D. S. Bland, ‘Chaucer and the Inns of Court: A Re-Examination’, English Studies, vol. 33 (1952) pp. 145–55 has argued that the notion that Chaucer spent some time at the Inns of Court can be considered as ‘no more than a plausible theory’ (p. 149) and Richard Firth Green (Poets and Princepleasers: Literature and the English Court in the Late Middle Ages [Toronto: University of Toronto Press, 1980]) has shown very convincingly that the familia of the royal court received a wide-ranging education, and certainly up to the standard that future service in the king’s household offices would require.CrossRefGoogle Scholar
  10. 18.
    See, for example, J. I. Wimsatt, Chaucer and the poems of ‘Ch’ (Cambridge: D. S. Brewer, Rowman & Littlefield, 1982). Wimsatt prints some French poems found with the marginal annotation ‘Ch’. Although there is no external evidence that these poems are by Chaucer, Wimsatt prints them in order to suggest ‘more precisely … what Chaucer’s French poetry might have been like’ (p. 1).Google Scholar
  11. 26.
    See David Wallace, ‘Chaucer’s Continental Inheritance’, in The Cambridge Chaucer Companion, ed. Piero Boitani and Jill Mann (Cambridge: Cambridge University Press, 1986) p. 21, andGoogle Scholar
  12. J. A. W. Bennett, ‘Chaucer, Dante and Boccaccio’, in Chaucer and the Italian Trecento, ed. Piero Boitani (Cambridge: Cambridge University Press, 1983) pp. 90–1.Google Scholar
  13. 27.
    The Anonimalle Chronicle: 1333–1381, ed. V. H. Galbraith (Manchester: Manchester University Press, 1927) pp. 79–80; trans. Rickert, Chaucer’s World, p. 165.Google Scholar
  14. 28.
    Sermon 69 in M. A. Devlin, ed., The Sermons of Thomas Brinton, Bishop of Rochester, 2 vols, Camden 3rd series, 85, 86 (1954). The translation quoted here is from the introduction, p. xxv. The fable was already popular with earlier writers. The French version, by Nicholas Bozon, is translated in Krochalis and Peters, The World of Piers Plowman, pp. 165–6. The allegory originally represented prelates and their parishioners.Google Scholar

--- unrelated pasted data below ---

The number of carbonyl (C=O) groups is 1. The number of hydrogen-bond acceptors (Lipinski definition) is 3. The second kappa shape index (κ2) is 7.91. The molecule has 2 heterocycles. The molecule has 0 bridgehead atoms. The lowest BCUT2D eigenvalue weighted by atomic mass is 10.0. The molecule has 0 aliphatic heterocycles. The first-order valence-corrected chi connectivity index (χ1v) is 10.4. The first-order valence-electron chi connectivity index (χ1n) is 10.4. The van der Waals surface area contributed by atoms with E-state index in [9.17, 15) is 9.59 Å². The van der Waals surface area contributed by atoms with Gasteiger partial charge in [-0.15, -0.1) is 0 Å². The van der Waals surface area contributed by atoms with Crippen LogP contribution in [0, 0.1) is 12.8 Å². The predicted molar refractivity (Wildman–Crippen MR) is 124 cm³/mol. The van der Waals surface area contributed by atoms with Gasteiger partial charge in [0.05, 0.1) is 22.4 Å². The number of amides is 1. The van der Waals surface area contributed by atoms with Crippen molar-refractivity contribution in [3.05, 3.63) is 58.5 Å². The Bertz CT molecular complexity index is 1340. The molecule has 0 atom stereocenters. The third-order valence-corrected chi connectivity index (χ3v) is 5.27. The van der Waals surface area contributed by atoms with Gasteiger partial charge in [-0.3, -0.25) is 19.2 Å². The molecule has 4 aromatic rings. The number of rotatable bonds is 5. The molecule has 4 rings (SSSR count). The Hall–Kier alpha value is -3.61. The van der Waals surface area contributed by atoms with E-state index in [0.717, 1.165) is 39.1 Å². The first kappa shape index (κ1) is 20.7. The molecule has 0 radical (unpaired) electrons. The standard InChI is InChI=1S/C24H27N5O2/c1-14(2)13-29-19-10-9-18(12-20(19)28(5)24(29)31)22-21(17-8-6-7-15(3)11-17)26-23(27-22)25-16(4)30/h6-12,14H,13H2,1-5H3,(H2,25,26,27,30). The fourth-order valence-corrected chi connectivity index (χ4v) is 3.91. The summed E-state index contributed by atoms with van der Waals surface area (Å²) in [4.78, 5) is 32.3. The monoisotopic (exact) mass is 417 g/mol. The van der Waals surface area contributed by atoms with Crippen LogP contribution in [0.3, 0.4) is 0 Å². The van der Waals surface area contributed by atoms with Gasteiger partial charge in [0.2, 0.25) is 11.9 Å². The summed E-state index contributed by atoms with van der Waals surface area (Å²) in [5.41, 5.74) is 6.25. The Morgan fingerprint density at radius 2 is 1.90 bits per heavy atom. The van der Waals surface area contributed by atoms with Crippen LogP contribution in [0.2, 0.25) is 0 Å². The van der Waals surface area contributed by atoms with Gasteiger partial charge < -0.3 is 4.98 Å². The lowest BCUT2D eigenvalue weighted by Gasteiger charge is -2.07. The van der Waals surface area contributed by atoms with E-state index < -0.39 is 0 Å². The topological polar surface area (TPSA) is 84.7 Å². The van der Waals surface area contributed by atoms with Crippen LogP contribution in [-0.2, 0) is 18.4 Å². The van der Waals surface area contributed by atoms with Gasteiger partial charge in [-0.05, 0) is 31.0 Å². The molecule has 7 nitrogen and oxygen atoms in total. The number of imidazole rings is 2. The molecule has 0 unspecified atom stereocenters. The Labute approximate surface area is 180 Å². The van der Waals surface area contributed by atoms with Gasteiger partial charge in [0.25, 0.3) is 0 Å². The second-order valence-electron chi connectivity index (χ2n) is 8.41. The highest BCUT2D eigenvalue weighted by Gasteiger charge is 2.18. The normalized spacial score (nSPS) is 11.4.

15. 29.
    May McKisack, The Fourteenth Century 1307–1399 (Oxford: Clarendon Press, 1959) p. 396.Google Scholar
  16. 39.
    Quoted in Michael Packe, King Edward III, ed. L. C. B. Seaman (London: Routledge and Kegan Paul, 1983) p. 120. Packe cites the relevant extracts from both Le Bel’s and Froissart’s accounts, and discusses their implications. As he points out (p. 121), there is still room for doubt about the truth. Packe also notes (p. 119) that Le Bel’s use of the verb ‘efforcha’ to denote rape is capable of the same ambiguity as the Latin ‘raptus’, though there is no ambiguity as to its intended meaning in this context.Google Scholar
  17. 41.
    See Roland Blenner-Hassett, ‘Autobiographical Aspects of Chaucer’s Franklin’, Speculum, vol. 28 (1953) pp. 791–800.CrossRefGoogle Scholar
  18. 42.
    Hist. Ang., vol. I, p. 323; cited in R. B. Dobson, The Peasants’ Revolt of 1381 (London: Macmillan, 1970) p. 103. Dobson collects and translates a very good selection from the contemporary chronicles.Google Scholar
  19. 46.
    Chronicon, ed. J. R. Lumby, 2 vols, RS, 92 (1889–95) vol. II, p. 135.Google Scholar
  20. 49.
    Polychronicon, ed. J. R. Lumby, 9 vols, RS, 41 (1865–86) vol. IX, p. 1. See also Dobson, Peasants’ Revolt, p. 199.Google Scholar
  21. 50.
    The Major Latin Works of John Gower, trans. Eric W. Stockton (Seattle: University of Washington Press, 1962) p. 49.Google Scholar
  22. 54.
    See K. B. McFarlane, Lancastrian Kings and Lollard Knights (Oxford: Oxford University Press, 1972) for a full account of the careers of these knights and discussion of their Lollard inclinations.Google Scholar
  23. 56.
    Russell A. Peck, in an article entitled ‘Social Conscience and the Poets’ (in Newman, Social Unrest, pp. 113–48), argues that many of Wyclifs views found their way into poetry of the 1390s, with an emphasis on their implications for society and the individual rather than for theological orthodoxy. See also Anne Hudson, The Premature Reformation: Wycliffite Texts and Lollard History (Oxford: Clarendon Press, 1988) ch. 9, ‘The Context of Vernacular Wycliffism’.Google Scholar

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© Janette Dillon 1993